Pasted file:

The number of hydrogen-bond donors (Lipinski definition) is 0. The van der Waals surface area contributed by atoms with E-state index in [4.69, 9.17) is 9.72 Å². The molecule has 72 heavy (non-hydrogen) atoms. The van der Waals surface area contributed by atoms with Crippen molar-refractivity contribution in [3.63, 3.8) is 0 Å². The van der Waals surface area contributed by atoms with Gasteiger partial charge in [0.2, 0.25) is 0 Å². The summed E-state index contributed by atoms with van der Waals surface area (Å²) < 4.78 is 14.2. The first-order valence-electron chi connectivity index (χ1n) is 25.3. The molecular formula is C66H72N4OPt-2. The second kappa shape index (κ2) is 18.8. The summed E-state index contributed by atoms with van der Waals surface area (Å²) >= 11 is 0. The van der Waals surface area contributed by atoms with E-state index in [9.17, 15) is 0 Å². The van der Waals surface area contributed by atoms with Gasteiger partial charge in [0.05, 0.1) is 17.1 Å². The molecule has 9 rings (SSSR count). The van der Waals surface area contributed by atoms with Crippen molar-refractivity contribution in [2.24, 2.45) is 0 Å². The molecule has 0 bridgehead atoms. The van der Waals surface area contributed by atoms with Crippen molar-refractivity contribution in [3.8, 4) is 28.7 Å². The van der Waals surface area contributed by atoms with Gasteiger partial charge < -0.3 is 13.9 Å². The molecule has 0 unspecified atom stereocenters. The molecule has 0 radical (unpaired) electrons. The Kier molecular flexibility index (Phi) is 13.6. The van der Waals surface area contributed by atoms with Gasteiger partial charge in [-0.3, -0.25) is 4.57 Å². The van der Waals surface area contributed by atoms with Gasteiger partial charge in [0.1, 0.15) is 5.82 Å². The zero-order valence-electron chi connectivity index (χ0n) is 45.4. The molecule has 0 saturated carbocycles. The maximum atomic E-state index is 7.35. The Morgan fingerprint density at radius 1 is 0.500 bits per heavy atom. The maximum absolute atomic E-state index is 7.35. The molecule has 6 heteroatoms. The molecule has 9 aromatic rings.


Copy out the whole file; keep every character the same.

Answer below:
The number of hydrogen-bond donors (Lipinski definition) is 0. The van der Waals surface area contributed by atoms with E-state index in [4.69, 9.17) is 9.72 Å². The molecule has 72 heavy (non-hydrogen) atoms. The van der Waals surface area contributed by atoms with Crippen molar-refractivity contribution in [3.63, 3.8) is 0 Å². The van der Waals surface area contributed by atoms with Gasteiger partial charge in [0.2, 0.25) is 0 Å². The summed E-state index contributed by atoms with van der Waals surface area (Å²) < 4.78 is 14.2. The first-order valence-electron chi connectivity index (χ1n) is 25.3. The molecular formula is C66H72N4OPt-2. The second kappa shape index (κ2) is 18.8. The summed E-state index contributed by atoms with van der Waals surface area (Å²) >= 11 is 0. The van der Waals surface area contributed by atoms with E-state index in [9.17, 15) is 0 Å². The van der Waals surface area contributed by atoms with Gasteiger partial charge in [0.05, 0.1) is 17.1 Å². The molecule has 9 rings (SSSR count). The van der Waals surface area contributed by atoms with Crippen molar-refractivity contribution in [2.24, 2.45) is 0 Å². The molecule has 0 bridgehead atoms. The van der Waals surface area contributed by atoms with Crippen molar-refractivity contribution in [3.8, 4) is 28.7 Å². The van der Waals surface area contributed by atoms with Gasteiger partial charge < -0.3 is 13.9 Å². The molecule has 0 unspecified atom stereocenters. The molecule has 0 radical (unpaired) electrons. The Kier molecular flexibility index (Phi) is 13.6. The van der Waals surface area contributed by atoms with Gasteiger partial charge in [-0.3, -0.25) is 4.57 Å². The van der Waals surface area contributed by atoms with Gasteiger partial charge in [0.1, 0.15) is 5.82 Å². The zero-order valence-electron chi connectivity index (χ0n) is 45.4. The molecule has 0 saturated carbocycles. The maximum atomic E-state index is 7.35. The Morgan fingerprint density at radius 1 is 0.500 bits per heavy atom. The maximum absolute atomic E-state index is 7.35. The molecule has 6 heteroatoms. The molecule has 9 aromatic rings.